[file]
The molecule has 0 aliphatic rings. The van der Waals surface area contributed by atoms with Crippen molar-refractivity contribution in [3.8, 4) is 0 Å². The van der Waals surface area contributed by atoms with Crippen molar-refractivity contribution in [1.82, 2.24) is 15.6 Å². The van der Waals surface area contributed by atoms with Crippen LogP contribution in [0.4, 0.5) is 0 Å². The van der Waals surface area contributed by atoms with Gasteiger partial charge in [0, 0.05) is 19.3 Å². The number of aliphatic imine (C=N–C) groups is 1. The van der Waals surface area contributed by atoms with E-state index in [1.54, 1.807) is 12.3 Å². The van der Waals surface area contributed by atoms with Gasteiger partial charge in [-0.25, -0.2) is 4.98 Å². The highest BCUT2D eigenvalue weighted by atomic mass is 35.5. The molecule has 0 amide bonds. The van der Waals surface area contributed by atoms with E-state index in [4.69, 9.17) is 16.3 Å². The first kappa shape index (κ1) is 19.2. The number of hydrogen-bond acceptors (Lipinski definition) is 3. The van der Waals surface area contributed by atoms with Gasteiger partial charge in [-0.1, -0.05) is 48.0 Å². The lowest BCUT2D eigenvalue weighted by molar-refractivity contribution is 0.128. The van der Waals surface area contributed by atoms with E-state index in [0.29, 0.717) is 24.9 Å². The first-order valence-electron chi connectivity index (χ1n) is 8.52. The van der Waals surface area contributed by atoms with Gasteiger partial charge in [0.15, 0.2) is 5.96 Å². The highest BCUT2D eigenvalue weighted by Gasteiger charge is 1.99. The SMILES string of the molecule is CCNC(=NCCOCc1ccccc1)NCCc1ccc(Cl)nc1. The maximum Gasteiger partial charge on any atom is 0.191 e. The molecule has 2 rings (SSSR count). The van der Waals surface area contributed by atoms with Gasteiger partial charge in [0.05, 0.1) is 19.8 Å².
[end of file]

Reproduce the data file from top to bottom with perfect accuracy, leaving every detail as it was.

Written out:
The molecule has 0 aliphatic rings. The van der Waals surface area contributed by atoms with Crippen molar-refractivity contribution in [3.8, 4) is 0 Å². The van der Waals surface area contributed by atoms with Crippen molar-refractivity contribution in [1.82, 2.24) is 15.6 Å². The van der Waals surface area contributed by atoms with Crippen LogP contribution in [0.4, 0.5) is 0 Å². The van der Waals surface area contributed by atoms with Gasteiger partial charge in [0, 0.05) is 19.3 Å². The number of aliphatic imine (C=N–C) groups is 1. The van der Waals surface area contributed by atoms with E-state index in [1.54, 1.807) is 12.3 Å². The van der Waals surface area contributed by atoms with Gasteiger partial charge in [-0.25, -0.2) is 4.98 Å². The highest BCUT2D eigenvalue weighted by atomic mass is 35.5. The molecule has 0 amide bonds. The van der Waals surface area contributed by atoms with E-state index in [4.69, 9.17) is 16.3 Å². The first kappa shape index (κ1) is 19.2. The number of hydrogen-bond acceptors (Lipinski definition) is 3. The van der Waals surface area contributed by atoms with Gasteiger partial charge in [-0.1, -0.05) is 48.0 Å². The lowest BCUT2D eigenvalue weighted by molar-refractivity contribution is 0.128. The van der Waals surface area contributed by atoms with E-state index in [0.29, 0.717) is 24.9 Å². The first-order valence-electron chi connectivity index (χ1n) is 8.52. The van der Waals surface area contributed by atoms with Gasteiger partial charge in [0.15, 0.2) is 5.96 Å². The highest BCUT2D eigenvalue weighted by Gasteiger charge is 1.99. The SMILES string of the molecule is CCNC(=NCCOCc1ccccc1)NCCc1ccc(Cl)nc1. The maximum Gasteiger partial charge on any atom is 0.191 e. The molecule has 2 rings (SSSR count). The van der Waals surface area contributed by atoms with Gasteiger partial charge in [0.05, 0.1) is 19.8 Å².